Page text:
MILNEWS.ca News Highlights – August 10, 2012
- Syria Canada’s Foreign Affairs Minister heading east to talk, find out whazzup “Foreign Affairs Minister John Baird, on the eve of a trip to the Middle East, says Canada is concerned the Syrian uprising could destabilize the region and cause further political instability. Baird made the comments in an interview with Postmedia News Thursday, as he prepared to fly to Lebanon and Jordan, where he will meet with senior political leaders and tour a refugee camp teeming with Syrians who have been displaced by the crisis. “I want to go and to see first-hand the situation on the ground and also have discussions with leaders in the area,” said Baird. “Obviously, we want the violence to stop and we want to tackle the humanitarian crisis. We’re also tremendously concerned about the crisis destabilizing Syria’s neighbours, particularly with respect to Jordan and Lebanon.” The move is the latest of the Harper government’s diplomatic measures — mainly a series of escalating sanctions — aimed at punishing Syrian president Bashar al-Assad for his brutal crackdown on protests that have left thousands of Syrians dead ….”- more from the DFAIT Info-Machine on the mid-east trip here.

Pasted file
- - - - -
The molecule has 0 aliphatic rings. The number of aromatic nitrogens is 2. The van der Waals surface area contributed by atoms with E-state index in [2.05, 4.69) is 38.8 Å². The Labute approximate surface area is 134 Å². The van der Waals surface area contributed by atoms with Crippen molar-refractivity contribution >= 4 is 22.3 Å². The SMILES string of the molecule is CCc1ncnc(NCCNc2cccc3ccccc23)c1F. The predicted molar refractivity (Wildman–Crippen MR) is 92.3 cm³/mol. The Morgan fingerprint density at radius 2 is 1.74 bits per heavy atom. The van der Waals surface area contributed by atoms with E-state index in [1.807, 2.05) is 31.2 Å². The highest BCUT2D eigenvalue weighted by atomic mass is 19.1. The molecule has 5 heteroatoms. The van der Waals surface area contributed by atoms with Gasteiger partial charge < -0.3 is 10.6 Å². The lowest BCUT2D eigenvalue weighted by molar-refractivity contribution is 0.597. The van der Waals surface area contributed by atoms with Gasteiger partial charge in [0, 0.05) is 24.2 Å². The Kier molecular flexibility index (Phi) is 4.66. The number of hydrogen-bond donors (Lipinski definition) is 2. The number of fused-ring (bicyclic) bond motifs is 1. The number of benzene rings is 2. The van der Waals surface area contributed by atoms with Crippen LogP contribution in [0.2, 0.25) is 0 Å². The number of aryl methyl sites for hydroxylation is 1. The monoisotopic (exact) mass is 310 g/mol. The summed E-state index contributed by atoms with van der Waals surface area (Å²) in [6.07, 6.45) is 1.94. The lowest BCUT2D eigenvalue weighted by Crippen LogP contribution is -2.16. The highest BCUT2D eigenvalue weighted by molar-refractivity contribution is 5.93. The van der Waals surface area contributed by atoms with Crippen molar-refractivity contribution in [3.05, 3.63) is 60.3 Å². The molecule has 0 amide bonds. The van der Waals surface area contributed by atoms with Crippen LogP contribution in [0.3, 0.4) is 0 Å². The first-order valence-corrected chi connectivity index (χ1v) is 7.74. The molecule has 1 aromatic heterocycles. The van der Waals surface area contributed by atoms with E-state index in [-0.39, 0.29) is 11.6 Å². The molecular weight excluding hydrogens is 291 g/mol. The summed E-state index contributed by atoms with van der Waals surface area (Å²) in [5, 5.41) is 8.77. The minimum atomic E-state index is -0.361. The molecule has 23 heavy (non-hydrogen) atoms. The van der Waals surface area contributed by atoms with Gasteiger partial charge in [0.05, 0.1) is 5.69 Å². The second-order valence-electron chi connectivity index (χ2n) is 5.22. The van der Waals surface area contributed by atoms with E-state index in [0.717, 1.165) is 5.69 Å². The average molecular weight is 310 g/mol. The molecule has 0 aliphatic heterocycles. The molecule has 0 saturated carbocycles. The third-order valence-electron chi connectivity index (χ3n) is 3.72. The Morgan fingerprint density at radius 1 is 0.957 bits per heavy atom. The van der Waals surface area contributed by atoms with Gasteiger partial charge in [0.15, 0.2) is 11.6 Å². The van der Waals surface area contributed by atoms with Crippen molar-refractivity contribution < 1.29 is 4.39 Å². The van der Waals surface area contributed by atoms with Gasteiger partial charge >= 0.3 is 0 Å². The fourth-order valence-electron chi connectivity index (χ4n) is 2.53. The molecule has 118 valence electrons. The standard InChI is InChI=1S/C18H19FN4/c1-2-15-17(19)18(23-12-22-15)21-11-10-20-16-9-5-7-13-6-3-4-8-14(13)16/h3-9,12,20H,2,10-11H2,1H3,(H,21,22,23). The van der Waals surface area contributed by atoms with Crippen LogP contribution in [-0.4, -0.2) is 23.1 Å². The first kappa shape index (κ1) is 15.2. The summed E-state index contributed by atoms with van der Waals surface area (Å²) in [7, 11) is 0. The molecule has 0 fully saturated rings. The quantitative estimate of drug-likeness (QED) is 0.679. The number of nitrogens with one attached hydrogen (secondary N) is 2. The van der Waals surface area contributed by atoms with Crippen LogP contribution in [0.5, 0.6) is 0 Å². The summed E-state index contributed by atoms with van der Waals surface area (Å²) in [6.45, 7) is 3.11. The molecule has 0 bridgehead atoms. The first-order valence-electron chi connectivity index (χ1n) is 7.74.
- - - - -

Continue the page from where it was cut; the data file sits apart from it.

- From the PM’s statement for National Peacekeepers’ Day (August 9): “…. we pay tribute to all Canadian peacekeepers who have made the ultimate sacrifice, and to those who continue to work tirelessly to defend our interests while promoting the democratic values that we, as Canadians, hold dear. National Peacekeepers Day commemorates the tragic day in 1974 when nine Canadian soldiers were killed, when their plane was shot down in the Middle East. Since that time, other Canadians have also made the ultimate sacrifice on important peacekeeping and military missions around the world, most recently in Afghanistan ….”